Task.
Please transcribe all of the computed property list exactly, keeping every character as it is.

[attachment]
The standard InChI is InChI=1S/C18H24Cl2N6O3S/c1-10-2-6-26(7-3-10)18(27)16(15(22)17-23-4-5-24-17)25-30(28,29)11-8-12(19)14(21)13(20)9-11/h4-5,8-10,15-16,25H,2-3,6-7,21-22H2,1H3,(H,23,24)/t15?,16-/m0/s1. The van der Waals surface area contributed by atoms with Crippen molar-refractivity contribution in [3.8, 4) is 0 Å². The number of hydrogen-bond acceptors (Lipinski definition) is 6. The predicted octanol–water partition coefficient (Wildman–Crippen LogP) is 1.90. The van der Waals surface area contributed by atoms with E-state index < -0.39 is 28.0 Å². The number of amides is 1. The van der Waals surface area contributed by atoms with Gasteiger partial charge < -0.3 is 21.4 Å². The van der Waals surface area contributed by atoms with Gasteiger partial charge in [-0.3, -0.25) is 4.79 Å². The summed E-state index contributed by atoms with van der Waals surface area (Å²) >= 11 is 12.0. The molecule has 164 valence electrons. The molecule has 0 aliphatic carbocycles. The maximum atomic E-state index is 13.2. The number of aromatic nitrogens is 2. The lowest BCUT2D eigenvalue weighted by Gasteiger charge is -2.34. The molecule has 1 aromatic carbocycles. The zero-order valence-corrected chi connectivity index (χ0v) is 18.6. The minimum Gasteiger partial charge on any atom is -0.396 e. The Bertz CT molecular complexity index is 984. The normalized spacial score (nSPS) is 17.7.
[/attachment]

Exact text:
The standard InChI is InChI=1S/C18H24Cl2N6O3S/c1-10-2-6-26(7-3-10)18(27)16(15(22)17-23-4-5-24-17)25-30(28,29)11-8-12(19)14(21)13(20)9-11/h4-5,8-10,15-16,25H,2-3,6-7,21-22H2,1H3,(H,23,24)/t15?,16-/m0/s1. The van der Waals surface area contributed by atoms with Crippen molar-refractivity contribution in [3.8, 4) is 0 Å². The number of hydrogen-bond acceptors (Lipinski definition) is 6. The predicted octanol–water partition coefficient (Wildman–Crippen LogP) is 1.90. The van der Waals surface area contributed by atoms with E-state index < -0.39 is 28.0 Å². The number of amides is 1. The van der Waals surface area contributed by atoms with Gasteiger partial charge < -0.3 is 21.4 Å². The van der Waals surface area contributed by atoms with Gasteiger partial charge in [-0.3, -0.25) is 4.79 Å². The summed E-state index contributed by atoms with van der Waals surface area (Å²) >= 11 is 12.0. The molecule has 164 valence electrons. The molecule has 0 aliphatic carbocycles. The maximum atomic E-state index is 13.2. The number of aromatic nitrogens is 2. The lowest BCUT2D eigenvalue weighted by Gasteiger charge is -2.34. The molecule has 1 aromatic carbocycles. The zero-order valence-corrected chi connectivity index (χ0v) is 18.6. The minimum Gasteiger partial charge on any atom is -0.396 e. The Bertz CT molecular complexity index is 984. The normalized spacial score (nSPS) is 17.7.